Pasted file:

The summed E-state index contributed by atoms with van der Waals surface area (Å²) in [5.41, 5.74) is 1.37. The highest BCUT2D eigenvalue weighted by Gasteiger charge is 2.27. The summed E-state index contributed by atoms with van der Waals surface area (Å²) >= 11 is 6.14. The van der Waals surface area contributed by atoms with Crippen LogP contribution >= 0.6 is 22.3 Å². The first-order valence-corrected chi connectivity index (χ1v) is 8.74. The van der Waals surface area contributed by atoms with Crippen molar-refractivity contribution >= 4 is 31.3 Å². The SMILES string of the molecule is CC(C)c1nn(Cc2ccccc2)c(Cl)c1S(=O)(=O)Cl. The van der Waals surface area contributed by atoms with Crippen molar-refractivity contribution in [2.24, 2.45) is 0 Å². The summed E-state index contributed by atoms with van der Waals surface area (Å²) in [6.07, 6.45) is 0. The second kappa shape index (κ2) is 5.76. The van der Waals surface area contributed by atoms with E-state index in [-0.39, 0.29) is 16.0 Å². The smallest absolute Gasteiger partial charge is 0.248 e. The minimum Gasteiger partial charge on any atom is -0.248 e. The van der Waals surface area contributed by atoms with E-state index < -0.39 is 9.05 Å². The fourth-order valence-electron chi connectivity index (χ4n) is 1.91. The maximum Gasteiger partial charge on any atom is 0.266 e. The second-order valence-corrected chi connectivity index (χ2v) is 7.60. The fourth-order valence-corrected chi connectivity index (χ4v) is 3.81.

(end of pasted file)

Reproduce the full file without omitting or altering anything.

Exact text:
The summed E-state index contributed by atoms with van der Waals surface area (Å²) in [5.41, 5.74) is 1.37. The highest BCUT2D eigenvalue weighted by Gasteiger charge is 2.27. The summed E-state index contributed by atoms with van der Waals surface area (Å²) >= 11 is 6.14. The van der Waals surface area contributed by atoms with Crippen LogP contribution >= 0.6 is 22.3 Å². The first-order valence-corrected chi connectivity index (χ1v) is 8.74. The van der Waals surface area contributed by atoms with Crippen molar-refractivity contribution >= 4 is 31.3 Å². The SMILES string of the molecule is CC(C)c1nn(Cc2ccccc2)c(Cl)c1S(=O)(=O)Cl. The van der Waals surface area contributed by atoms with Crippen molar-refractivity contribution in [2.24, 2.45) is 0 Å². The summed E-state index contributed by atoms with van der Waals surface area (Å²) in [6.07, 6.45) is 0. The second kappa shape index (κ2) is 5.76. The van der Waals surface area contributed by atoms with E-state index in [-0.39, 0.29) is 16.0 Å². The smallest absolute Gasteiger partial charge is 0.248 e. The minimum Gasteiger partial charge on any atom is -0.248 e. The van der Waals surface area contributed by atoms with E-state index < -0.39 is 9.05 Å². The fourth-order valence-electron chi connectivity index (χ4n) is 1.91. The maximum Gasteiger partial charge on any atom is 0.266 e. The second-order valence-corrected chi connectivity index (χ2v) is 7.60. The fourth-order valence-corrected chi connectivity index (χ4v) is 3.81.